How so? To see more clearly how truly awful this bill would be, let’s put several of our rights into action. Some Americans will be misguided by this bill and believe it is now illegal to hold that some loves are not good, especially any kind of love between any two people. Those same misguided Americans will think it is now wrong if others, who disagree with them, attempt to help their fellow Americans pursue happiness on the true premise that not every love will make us happy.
Instead of freedom of speech to discuss which loves are good for us, instead of counsel and discussion to determine clearly the details of the principle that not every love is good for us, instead of allowing for a robust communal and individual life, in liberty, pursuing happiness, with religious liberty and freedom of speech for all, this disrespectful bill, if made law, will encourage one group to say to another, “Shut up! Every love will make us happy! Shut! Up!”
And that group, with this law, would have the power to sue anyone or any institution that refuses to lie to them or that openly shares with them any applicable version of the simple truth we all know to be the case: “Not every love will make us happy.” What a terrible and un-American bill, so directly to attack our inalienable right to the pursuit of happiness. How sorrowful and unwise to drive Americans apart on the basis of a lie. What an injustice to enshrine into scare-quoted “law” a prohibition against the individual American’s conscience as it pursues happiness guided by the obviously true principle that not every love is good for us.
Now the House of Representatives is preparing to unleash this bill upon the public, and Rules Committee Chairman Rep. James McGovern (D-Mass.) mocked the concern of many Americans and their representatives, who argue rightly that the bill ought at least to include more protections for religious liberty and freedom of conscience. It’s good to consider Rep. McGovern’s dismissive thinking: “If we were to amend this [bill], and it goes back to the Senate, for all intents and purposes it’s dead for the year. And many of us believe that we have a court right now that is hell-bent on trying to reverse the rights for the LGBTQ community, and we do not trust them to respect marriage equality in this country.”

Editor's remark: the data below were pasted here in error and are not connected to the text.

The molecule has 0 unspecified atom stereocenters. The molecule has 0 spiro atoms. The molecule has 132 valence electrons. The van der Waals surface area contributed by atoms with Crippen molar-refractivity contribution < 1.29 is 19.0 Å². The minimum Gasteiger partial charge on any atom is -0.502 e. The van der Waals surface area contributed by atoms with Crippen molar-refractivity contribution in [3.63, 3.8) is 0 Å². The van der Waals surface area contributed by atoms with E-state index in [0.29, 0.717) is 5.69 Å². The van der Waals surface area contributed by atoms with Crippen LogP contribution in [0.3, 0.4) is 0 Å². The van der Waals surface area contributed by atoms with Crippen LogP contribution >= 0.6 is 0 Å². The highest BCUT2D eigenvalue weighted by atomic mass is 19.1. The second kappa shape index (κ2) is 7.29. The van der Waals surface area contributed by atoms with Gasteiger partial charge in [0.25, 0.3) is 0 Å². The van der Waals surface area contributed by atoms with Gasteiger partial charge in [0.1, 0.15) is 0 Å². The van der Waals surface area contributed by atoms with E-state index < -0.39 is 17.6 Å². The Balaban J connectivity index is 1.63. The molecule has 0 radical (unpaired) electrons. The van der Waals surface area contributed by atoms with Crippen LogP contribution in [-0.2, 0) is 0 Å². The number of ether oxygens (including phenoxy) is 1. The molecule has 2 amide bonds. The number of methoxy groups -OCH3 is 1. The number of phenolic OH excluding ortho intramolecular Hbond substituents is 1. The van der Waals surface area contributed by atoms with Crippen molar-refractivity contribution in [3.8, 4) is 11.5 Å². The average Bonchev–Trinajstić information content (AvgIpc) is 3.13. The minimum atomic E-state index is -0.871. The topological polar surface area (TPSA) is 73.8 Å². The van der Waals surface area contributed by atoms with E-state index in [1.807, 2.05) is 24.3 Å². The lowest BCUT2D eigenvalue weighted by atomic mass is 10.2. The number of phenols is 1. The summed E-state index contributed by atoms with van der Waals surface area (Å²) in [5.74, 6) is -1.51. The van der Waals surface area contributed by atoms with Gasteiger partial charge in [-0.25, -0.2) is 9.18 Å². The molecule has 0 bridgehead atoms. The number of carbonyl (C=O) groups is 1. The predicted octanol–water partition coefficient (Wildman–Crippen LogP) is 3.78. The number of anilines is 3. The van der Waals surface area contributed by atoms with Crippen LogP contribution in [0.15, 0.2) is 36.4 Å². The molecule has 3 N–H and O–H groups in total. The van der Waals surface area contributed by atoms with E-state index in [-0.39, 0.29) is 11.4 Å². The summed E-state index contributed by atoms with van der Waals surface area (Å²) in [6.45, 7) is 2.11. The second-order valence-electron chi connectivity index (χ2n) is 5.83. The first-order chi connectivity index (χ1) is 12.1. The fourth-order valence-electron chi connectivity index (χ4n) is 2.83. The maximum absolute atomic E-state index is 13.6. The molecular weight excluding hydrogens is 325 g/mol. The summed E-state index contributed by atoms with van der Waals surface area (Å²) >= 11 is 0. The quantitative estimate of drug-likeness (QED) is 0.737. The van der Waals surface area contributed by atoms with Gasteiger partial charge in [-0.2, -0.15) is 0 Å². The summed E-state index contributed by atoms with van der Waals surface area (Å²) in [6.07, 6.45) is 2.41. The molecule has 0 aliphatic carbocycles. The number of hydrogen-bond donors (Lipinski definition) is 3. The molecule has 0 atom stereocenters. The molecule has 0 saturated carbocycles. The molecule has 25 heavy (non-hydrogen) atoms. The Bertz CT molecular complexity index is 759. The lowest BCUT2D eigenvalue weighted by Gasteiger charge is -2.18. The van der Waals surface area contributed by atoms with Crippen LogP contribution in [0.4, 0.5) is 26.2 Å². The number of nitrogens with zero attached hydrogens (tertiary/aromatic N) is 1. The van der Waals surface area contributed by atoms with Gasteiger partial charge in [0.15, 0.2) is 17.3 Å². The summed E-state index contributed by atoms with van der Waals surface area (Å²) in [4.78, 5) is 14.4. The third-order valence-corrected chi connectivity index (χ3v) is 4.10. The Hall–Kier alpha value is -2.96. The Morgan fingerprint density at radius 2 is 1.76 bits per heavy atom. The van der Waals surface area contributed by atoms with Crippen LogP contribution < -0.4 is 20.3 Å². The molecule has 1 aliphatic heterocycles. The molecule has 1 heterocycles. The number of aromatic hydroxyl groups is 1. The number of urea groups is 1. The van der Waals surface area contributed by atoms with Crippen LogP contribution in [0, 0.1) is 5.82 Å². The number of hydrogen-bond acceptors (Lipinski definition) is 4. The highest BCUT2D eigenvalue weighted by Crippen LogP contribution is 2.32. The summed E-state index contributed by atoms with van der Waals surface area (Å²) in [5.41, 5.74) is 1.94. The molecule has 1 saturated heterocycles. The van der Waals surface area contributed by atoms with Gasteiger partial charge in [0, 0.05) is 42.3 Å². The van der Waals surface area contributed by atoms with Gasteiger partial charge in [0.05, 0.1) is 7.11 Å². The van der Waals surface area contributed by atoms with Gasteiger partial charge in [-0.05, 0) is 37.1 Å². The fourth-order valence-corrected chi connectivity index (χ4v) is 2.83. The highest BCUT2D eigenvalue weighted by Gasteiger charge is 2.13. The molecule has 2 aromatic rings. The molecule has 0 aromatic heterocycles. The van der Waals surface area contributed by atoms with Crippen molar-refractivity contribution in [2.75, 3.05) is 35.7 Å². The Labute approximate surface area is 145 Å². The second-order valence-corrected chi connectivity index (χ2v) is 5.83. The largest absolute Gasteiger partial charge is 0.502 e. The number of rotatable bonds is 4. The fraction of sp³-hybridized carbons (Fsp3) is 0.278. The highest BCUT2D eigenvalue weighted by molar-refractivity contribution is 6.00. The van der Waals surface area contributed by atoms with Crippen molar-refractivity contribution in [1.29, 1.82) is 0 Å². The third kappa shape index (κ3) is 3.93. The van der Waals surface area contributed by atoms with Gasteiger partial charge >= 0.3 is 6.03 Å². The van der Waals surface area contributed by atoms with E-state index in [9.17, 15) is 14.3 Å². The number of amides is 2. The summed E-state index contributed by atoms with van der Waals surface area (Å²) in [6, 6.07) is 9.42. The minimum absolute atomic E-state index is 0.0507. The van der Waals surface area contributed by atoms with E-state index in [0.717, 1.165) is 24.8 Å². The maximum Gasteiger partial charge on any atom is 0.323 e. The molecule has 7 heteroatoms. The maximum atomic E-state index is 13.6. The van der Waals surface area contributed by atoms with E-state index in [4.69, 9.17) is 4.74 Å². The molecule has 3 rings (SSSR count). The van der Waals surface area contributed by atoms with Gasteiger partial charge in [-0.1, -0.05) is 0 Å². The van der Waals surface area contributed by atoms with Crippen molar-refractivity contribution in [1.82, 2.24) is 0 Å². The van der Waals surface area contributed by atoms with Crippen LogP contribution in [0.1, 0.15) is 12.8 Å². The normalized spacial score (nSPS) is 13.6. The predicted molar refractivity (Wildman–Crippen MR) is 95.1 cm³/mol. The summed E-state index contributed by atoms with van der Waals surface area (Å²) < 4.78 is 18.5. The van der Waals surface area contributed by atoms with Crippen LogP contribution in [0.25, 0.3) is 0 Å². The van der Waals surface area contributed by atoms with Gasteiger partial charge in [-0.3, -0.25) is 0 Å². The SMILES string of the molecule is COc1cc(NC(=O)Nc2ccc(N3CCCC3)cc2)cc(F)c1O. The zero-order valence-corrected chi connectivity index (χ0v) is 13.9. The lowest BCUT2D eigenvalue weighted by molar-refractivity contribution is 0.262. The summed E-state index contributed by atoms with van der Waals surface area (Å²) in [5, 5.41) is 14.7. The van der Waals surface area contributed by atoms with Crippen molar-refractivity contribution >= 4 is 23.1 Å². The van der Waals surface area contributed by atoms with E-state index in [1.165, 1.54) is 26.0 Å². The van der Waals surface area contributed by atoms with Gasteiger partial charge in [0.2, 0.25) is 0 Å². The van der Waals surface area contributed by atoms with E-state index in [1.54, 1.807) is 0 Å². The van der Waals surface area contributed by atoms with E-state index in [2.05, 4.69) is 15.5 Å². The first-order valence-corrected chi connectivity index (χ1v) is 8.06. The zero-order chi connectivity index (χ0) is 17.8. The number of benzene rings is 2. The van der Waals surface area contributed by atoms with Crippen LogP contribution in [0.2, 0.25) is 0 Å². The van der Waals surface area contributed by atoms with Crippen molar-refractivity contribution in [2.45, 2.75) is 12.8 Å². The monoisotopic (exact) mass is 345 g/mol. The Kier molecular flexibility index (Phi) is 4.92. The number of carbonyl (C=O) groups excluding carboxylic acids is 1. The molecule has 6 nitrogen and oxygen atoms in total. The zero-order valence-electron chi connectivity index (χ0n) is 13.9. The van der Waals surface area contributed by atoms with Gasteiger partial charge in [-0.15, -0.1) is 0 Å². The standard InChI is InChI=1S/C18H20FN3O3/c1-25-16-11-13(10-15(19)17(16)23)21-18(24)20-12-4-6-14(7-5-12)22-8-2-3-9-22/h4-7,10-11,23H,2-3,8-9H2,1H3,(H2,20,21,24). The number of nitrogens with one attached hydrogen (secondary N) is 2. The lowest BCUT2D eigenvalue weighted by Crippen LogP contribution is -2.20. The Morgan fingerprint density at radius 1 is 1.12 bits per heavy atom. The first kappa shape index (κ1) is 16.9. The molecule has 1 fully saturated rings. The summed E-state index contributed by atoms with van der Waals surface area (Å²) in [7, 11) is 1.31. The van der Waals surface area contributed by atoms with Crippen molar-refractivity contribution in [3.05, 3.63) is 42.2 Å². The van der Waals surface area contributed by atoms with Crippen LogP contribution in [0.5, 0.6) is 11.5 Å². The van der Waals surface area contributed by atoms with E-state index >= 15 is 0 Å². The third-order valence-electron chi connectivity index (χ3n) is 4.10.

The reasoning is, as you might imagine, specious. Obergefell, not unlike Roe, attempted through judicial usurpation, to declare debate over which loves are good for us suddenly settled and unconstitutional. That’s very clearly a violation of our equal rights.
Rep. McGovern, speaking for the Democrat leadership in the House (and Senate and White House, I suppose), might have more honestly spoken like this: “The court may allow for the continued discussion in the states about which loves are good for us, so we Democrats in Congress are going to make it illegal to discuss which loves with respect to marriage are good for us all. In fact, this bill, we hope, will silence anyone who ever questions that some loves may not be good for us. All loves are good for us.” Now, Rep. McGovern is not wholly known for such piercing insight, so he put his argument more in keeping with the received spin of the day. And that, alas, is to be expected.
But for those of us who truly care for this country, who respect the inalienable rights of our fellow Americans, and who know that laws that lie are not laws in truth, we must oppose the so-called Respect for Marriage bill not just for the sake of our own rights and liberties but for the sake of continued, loving friendship among all Americans, as we work out the details of that fundamental truth: Not every love will make us happy.